16. Night Writer February 13, 2016 8:45 am

    I just watched Shark Tank again. Mark Cuban invests in companies that rely on patents like the app controlled light company. What Mark Cuban said that was most interesting is that he thinks it should be possible to assess the patent risk or license fees prior to investing in a product. This is a reasonable statement.

  17. Night Writer February 13, 2016 8:54 am

    What is going on — I think–is this is like a giant fire sale. The government is corrupt. The corporations are all corrupt. And everyone has the sense that the US won’t be here in 20 years. Everyone is trying to get their $50-$100 million (minimum) in anyway they can and say anything they need to say to get it. There is no thinking beyond the final sale of America. That is what it feels like to me.

  18. step back February 13, 2016 9:50 am

    Night Writer,

    You should not be exposing your doomstead persona at a real “reality” based web site such as this one.

    Remember, cognitive dissonance is a bitch.
    Stop worrying.
    Be happy … like all the rest of the lemmings grazing by cliff’s edge.

  19. Snyder February 13, 2016 10:17 am

    Nihilistic ideation is the stock in trade of one of our two major political parties. Elites turning the purposes of the institutions that they control toward their own ends is the symptom; seen everywhere.

    A little self-discipline at all levels would help, but that’s been washed out of the culture because we only live once, better get mine Jack!

  20. Anon February 13, 2016 12:12 pm

    Alex in Chicago:

    I could not disagree more with your view of “this is the price we have to pay if we want new drugs to be developed at all.

    To merely accept the status quo and throw up your hands is the one thing that I will refuse to accept. It does not have to be that way – and there are multiple paths with multiple outcomes that can change the final destination.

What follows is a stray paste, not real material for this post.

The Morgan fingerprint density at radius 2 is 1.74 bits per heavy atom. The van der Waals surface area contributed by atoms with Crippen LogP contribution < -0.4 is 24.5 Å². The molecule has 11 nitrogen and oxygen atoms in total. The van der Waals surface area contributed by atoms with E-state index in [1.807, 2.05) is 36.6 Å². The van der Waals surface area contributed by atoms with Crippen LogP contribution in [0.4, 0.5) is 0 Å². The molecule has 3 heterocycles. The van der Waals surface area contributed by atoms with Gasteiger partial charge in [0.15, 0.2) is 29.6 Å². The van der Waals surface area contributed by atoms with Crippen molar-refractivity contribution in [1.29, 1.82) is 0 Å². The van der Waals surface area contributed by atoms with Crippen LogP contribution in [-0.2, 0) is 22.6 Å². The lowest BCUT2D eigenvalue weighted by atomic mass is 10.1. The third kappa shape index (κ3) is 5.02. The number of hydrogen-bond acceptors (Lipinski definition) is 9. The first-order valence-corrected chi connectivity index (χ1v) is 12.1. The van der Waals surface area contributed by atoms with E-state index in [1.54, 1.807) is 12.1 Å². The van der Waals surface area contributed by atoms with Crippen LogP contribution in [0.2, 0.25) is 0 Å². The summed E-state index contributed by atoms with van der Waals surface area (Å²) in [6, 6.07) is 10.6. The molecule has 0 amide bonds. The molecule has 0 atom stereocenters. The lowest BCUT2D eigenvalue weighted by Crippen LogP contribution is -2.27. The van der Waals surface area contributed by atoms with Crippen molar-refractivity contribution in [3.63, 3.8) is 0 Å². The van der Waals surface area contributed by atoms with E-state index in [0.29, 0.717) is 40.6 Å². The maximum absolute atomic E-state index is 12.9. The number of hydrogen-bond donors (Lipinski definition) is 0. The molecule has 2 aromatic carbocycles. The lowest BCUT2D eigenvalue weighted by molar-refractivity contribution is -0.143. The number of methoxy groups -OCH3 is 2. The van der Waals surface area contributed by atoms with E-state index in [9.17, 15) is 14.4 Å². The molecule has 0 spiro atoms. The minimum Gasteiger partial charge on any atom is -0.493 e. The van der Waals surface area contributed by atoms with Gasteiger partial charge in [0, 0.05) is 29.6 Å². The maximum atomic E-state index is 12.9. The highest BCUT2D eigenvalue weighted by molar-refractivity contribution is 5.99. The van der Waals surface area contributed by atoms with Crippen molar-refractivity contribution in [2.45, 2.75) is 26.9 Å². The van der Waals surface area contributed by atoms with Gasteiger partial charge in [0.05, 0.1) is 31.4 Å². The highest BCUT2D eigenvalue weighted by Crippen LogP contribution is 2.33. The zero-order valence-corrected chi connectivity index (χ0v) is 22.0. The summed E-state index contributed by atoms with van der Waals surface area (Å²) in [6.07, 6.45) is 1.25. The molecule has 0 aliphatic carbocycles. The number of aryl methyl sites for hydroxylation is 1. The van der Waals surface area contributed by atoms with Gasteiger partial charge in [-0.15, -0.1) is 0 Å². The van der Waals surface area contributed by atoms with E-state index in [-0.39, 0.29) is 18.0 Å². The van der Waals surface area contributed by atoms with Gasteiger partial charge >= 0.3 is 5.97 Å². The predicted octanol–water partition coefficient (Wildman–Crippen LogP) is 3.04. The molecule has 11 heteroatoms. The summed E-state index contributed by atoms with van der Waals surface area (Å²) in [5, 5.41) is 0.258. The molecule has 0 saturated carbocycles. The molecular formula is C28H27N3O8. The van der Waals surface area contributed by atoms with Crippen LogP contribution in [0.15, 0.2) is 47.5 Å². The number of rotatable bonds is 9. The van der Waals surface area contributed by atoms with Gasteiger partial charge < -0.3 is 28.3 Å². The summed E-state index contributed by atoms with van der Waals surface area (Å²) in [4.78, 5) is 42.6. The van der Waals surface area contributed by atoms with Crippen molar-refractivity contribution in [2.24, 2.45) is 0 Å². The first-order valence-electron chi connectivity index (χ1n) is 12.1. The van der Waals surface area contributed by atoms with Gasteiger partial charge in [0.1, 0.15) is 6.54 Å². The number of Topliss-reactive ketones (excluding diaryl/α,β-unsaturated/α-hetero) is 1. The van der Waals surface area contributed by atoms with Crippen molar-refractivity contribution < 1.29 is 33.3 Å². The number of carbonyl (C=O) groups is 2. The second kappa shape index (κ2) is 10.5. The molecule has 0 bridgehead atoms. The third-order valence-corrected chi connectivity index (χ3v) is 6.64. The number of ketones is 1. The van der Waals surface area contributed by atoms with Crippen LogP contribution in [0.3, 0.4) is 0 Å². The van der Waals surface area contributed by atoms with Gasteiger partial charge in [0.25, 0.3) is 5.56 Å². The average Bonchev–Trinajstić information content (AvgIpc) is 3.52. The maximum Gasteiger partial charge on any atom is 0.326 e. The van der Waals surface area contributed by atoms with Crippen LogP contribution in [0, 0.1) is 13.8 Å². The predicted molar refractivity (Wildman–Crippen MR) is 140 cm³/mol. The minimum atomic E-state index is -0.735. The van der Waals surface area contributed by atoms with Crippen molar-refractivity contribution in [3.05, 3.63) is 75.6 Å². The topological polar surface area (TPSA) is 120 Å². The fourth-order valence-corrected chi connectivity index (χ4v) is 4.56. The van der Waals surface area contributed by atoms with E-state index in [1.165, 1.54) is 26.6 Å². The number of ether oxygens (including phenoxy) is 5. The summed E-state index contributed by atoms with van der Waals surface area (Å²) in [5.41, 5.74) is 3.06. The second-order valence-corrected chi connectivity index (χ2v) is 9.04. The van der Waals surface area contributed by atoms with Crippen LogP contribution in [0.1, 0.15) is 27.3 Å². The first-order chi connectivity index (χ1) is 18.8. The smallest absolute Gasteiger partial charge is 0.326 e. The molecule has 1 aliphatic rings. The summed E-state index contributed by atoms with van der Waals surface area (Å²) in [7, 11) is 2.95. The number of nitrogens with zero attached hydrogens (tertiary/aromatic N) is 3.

The problem is NOT that we “have to” accept shouldering an undue proportion of the burden in order to have any innovation at all. The problem is that we buy that line of B$ and continue to allow multi-national corporations to engage in country to country arbitrage that maintains those companies profit levels at the expense of my forced altruism.

    The problem is the (if I may be a tad over the top) soul-less merely juristic person of the corporation having a divorced set of guiding principles than those principles of a sovereign and the set up of the sovereign and that sovereign’s patent system. The (perfectly understandable) goal of such an entity that has NO true allegiance to any one sovereign transcends ALL sovereigns, and thus, ALL sovereigns must take extra care in how they deal with such entities.

    In the pharma realm, what is happening is that in order to be in certain foreign markets, and still meet a desired level of profit, other markets – and in particular, the US market – must have a higher level of profit.

    This type of country to country arbitrage can be controlled by different legislation that will NOT lesson the strength of a patent within a sovereign.

    As I mention though, this may have the very real impact that pharma companies abandon entire countries wherein a level (and consistent) profit margin is not obtainable. Such would not change one iota the profit margin of big pharma, but would change BOTH the (over charged) prices in the US, and where the product would be available.

    There is a very real human (thus ethical) dimension to a Big Pharma pulling out of markets that cannot afford a true and leveled price of those drugs. But right now, it is NOT Big Pharma that is being generous with their profits – it is each and every individual in the United States that is paying the premium through artificially (and unleveled) high prices here.

  21. Anon February 13, 2016 12:17 pm

    step back @ 18,

    That grazing at the precipice (cliff’s edge) of Lemming Hill, that would not be grazing on fields of rye, would it?

    I know of certain self-anointed “catchers” that have that self-same cognitive dissonance problem… 😉

  22. American Cowboy February 13, 2016 2:11 pm

    Anon at 19.

    As I read your post, I kept looking for some proposal to fix things. Alas, I found none, just a rant that corporations seek profit maximization, to the exclusion of all else.

  23. Anon February 13, 2016 2:51 pm

    AC,

    First, being aware is the first step to fixing things.

    Sadly, far too many people are apparently unaware.